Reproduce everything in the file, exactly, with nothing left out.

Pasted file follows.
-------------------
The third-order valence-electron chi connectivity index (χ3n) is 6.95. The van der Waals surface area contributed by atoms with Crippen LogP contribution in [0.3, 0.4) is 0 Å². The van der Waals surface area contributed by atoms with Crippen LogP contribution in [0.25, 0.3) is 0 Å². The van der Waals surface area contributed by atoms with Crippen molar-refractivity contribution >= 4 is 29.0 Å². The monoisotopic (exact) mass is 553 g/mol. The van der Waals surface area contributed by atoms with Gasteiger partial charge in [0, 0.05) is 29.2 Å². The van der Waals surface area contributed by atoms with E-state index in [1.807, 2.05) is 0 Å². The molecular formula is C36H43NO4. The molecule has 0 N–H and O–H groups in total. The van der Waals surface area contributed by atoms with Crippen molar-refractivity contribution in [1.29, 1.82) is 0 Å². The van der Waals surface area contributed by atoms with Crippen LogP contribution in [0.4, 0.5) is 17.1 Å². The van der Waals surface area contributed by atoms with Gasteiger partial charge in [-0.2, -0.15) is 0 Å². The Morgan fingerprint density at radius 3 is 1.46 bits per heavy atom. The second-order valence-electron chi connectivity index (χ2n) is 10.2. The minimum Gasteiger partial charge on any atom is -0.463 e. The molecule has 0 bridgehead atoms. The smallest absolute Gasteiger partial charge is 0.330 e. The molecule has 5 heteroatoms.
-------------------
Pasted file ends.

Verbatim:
The third-order valence-electron chi connectivity index (χ3n) is 6.95. The van der Waals surface area contributed by atoms with Crippen LogP contribution in [0.3, 0.4) is 0 Å². The van der Waals surface area contributed by atoms with Crippen LogP contribution in [0.25, 0.3) is 0 Å². The van der Waals surface area contributed by atoms with Crippen molar-refractivity contribution >= 4 is 29.0 Å². The monoisotopic (exact) mass is 553 g/mol. The van der Waals surface area contributed by atoms with Gasteiger partial charge in [0, 0.05) is 29.2 Å². The van der Waals surface area contributed by atoms with E-state index in [1.807, 2.05) is 0 Å². The molecular formula is C36H43NO4. The molecule has 0 N–H and O–H groups in total. The van der Waals surface area contributed by atoms with Crippen molar-refractivity contribution in [1.29, 1.82) is 0 Å². The van der Waals surface area contributed by atoms with Crippen LogP contribution in [0.4, 0.5) is 17.1 Å². The van der Waals surface area contributed by atoms with Gasteiger partial charge in [-0.2, -0.15) is 0 Å². The Morgan fingerprint density at radius 3 is 1.46 bits per heavy atom. The second-order valence-electron chi connectivity index (χ2n) is 10.2. The minimum Gasteiger partial charge on any atom is -0.463 e. The molecule has 0 bridgehead atoms. The smallest absolute Gasteiger partial charge is 0.330 e. The molecule has 5 heteroatoms.